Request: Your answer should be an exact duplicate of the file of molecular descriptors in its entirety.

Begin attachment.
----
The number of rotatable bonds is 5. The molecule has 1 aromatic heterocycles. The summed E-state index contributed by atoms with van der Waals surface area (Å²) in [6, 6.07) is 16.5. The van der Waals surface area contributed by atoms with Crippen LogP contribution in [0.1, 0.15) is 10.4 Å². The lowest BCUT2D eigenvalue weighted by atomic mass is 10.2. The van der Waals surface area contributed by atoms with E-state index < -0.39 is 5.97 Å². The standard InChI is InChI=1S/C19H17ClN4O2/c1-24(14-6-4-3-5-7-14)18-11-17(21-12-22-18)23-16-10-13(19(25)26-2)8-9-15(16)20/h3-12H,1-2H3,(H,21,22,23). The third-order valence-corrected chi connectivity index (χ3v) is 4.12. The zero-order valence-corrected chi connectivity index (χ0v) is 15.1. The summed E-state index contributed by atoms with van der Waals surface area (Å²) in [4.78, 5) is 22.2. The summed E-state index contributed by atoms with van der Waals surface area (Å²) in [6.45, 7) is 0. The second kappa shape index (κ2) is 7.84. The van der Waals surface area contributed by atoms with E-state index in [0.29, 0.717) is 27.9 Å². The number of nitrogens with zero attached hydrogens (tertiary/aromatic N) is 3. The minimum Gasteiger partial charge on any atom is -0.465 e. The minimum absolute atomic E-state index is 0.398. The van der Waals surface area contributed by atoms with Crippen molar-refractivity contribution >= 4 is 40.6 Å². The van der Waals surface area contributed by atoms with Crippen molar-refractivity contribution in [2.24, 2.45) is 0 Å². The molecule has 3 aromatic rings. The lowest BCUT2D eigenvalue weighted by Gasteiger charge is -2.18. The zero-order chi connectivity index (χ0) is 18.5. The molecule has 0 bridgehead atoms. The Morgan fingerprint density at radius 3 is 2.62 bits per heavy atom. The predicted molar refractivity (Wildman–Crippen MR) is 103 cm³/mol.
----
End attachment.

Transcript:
The number of rotatable bonds is 5. The molecule has 1 aromatic heterocycles. The summed E-state index contributed by atoms with van der Waals surface area (Å²) in [6, 6.07) is 16.5. The van der Waals surface area contributed by atoms with Crippen LogP contribution in [0.1, 0.15) is 10.4 Å². The lowest BCUT2D eigenvalue weighted by atomic mass is 10.2. The van der Waals surface area contributed by atoms with E-state index < -0.39 is 5.97 Å². The standard InChI is InChI=1S/C19H17ClN4O2/c1-24(14-6-4-3-5-7-14)18-11-17(21-12-22-18)23-16-10-13(19(25)26-2)8-9-15(16)20/h3-12H,1-2H3,(H,21,22,23). The third-order valence-corrected chi connectivity index (χ3v) is 4.12. The zero-order valence-corrected chi connectivity index (χ0v) is 15.1. The summed E-state index contributed by atoms with van der Waals surface area (Å²) in [4.78, 5) is 22.2. The summed E-state index contributed by atoms with van der Waals surface area (Å²) in [6.45, 7) is 0. The second kappa shape index (κ2) is 7.84. The van der Waals surface area contributed by atoms with E-state index in [0.29, 0.717) is 27.9 Å². The number of nitrogens with zero attached hydrogens (tertiary/aromatic N) is 3. The minimum Gasteiger partial charge on any atom is -0.465 e. The minimum absolute atomic E-state index is 0.398. The van der Waals surface area contributed by atoms with Crippen molar-refractivity contribution >= 4 is 40.6 Å². The van der Waals surface area contributed by atoms with Crippen molar-refractivity contribution in [2.24, 2.45) is 0 Å². The molecule has 3 aromatic rings. The lowest BCUT2D eigenvalue weighted by Gasteiger charge is -2.18. The zero-order chi connectivity index (χ0) is 18.5. The molecule has 0 bridgehead atoms. The Morgan fingerprint density at radius 3 is 2.62 bits per heavy atom. The predicted molar refractivity (Wildman–Crippen MR) is 103 cm³/mol.